“There’s nothing else you can do?” they asked, irritated already.
“You’ve tried burning it, yes?”
“Hm…then I’m not sure. As an angel, your flames would be far hotter than any I could produce.”
They blinked. “Oh. You can tell?”
“Hm? Yes? The instant I attempted the diagnosis, you may as well have unveiled your wings and halo. You’re the wayward one then? The cardinal?”
“Wayward? Why am I wayward?”
“You’re an angel of flame that did not come from Mother Foco. In a sense, that does make you a wayward angel, though I suppose you do have your place, don’t you? Ah, ignore me, I ramble sometimes.”
“Actually, real quick question,” Anaya interjected, leaning in front of Michael to catch the priest’s attention, “Is hyper cursed a proper term used by the faiths?”
“That it is, yes.”
“Ha, I knew I could get it to catch on…ah, also, are you sure you can’t do any ritual thing to help out? What’s that ash bath thing you guys do sometimes?”
“You mean the one where the penitent burns the objects representing their sins then bathes themself in the ashes to mark their skin?”
“…okay, not that one.”
“Sorry, most of our practices involve burning and flame. Sometimes smoking. All around though, I apologize, but I don’t think we’re what you’re looking for.”
“Well, that’s one down at least,” Anaya noted as the two of them walked away from the shrine.
“One that was entirely unhelpful,” Michael groused, idly noting their surroundings as they left the cathedral. They seemed to be in the Smith’s Quarter at the moment, “Brickroad” according to the signs, so they’d be moving away from the festival if they wanted to visit the other shrines.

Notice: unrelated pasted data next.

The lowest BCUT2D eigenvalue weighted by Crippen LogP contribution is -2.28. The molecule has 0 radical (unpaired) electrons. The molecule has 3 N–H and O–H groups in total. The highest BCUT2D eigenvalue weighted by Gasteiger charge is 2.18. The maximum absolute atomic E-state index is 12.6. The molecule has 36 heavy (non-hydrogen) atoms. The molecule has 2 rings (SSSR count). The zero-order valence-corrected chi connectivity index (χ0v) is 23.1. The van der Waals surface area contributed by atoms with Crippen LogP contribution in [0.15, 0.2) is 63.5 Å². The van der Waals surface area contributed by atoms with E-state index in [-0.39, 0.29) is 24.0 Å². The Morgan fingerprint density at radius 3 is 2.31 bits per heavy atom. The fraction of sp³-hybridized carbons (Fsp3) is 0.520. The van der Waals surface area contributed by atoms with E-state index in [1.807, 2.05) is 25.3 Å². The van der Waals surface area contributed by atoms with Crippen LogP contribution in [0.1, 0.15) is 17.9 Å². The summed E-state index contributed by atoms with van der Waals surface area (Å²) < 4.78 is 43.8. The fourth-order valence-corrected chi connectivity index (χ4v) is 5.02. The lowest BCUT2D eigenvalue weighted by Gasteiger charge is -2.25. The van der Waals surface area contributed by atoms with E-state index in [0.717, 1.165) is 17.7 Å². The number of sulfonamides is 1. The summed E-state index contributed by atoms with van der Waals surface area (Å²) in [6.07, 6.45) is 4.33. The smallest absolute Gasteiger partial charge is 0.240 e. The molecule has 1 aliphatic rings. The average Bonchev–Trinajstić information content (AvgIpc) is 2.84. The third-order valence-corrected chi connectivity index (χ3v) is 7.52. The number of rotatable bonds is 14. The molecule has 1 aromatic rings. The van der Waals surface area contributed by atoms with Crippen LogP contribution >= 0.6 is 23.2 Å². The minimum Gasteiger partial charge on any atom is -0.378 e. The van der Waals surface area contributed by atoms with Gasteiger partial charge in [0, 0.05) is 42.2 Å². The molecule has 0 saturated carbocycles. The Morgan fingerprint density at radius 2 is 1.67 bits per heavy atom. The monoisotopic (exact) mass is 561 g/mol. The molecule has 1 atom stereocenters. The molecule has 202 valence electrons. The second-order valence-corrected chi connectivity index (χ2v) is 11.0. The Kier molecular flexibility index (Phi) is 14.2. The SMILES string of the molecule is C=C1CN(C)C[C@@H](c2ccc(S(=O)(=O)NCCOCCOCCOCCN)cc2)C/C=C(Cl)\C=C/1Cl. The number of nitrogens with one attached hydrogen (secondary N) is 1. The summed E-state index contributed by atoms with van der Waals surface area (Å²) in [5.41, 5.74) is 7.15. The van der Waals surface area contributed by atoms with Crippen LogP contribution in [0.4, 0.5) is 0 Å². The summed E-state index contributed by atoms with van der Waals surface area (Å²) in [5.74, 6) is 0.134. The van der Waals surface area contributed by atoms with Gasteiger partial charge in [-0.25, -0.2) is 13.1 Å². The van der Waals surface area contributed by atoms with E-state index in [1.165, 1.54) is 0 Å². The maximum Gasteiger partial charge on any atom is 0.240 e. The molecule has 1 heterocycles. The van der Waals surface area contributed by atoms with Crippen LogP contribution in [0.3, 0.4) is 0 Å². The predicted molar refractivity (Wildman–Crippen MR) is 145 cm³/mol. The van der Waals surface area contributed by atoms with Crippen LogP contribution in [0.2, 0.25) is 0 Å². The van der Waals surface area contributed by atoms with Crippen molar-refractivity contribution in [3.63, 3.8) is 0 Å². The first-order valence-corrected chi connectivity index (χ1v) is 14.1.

“It was helpful in the sense that we know Mother Foco’s magic won’t help. So how about we try Mother Chlora’s now?”
“Hmph. It didn’t exactly work when you tried.”
“Well I’m one lone druid without any of the fancy stuff on me, so let’s at least give this place a try, okay?”
They grumbled a vague assent, allowing Anaya to lead this time as they moved through the city to a more lush neighborhood, apparently called Hillstreet because of, well, all the hills. Queenshill Castle itself sat atop a large hill, its cream-colored walls and multicolored spires standing out above the yellow brick roadway reaching up to its peak, but there were smaller hill dotting the third of the city Michael and Anaya were now entering, some with houses built atop them while others had homes built into them. Likely a natural result of the halfling population–Is that stereotyping? It might be, I’ve seen halflings living in non-hill homes…
No matter. The important thing was finding the next cathedral, which stood amidst a rather well cultivated park, consisting of various flower gardens and fruit trees. It seemed to be composed of a green stone, stretching as high as the Focoan Cathedral, though it was more bulby towards the top; not like there were domes, but more like the spires were deliberately carved into the shapes of bulbs.
“Oh right, I forgot they were like this…”
Michael paused, glancing over at Anaya, a little confused at the druid’s annoyed tone. “Anaya?”
“Hm? Oh, uh, ignore that, we should head inside.”
The angel slowly nodded, following the druid’s lead, though they felt their confusion grow as Anaya started grumbling things under her breath. Muttered complaints about “just painted on vines” and “didn’t even hang real gourds”.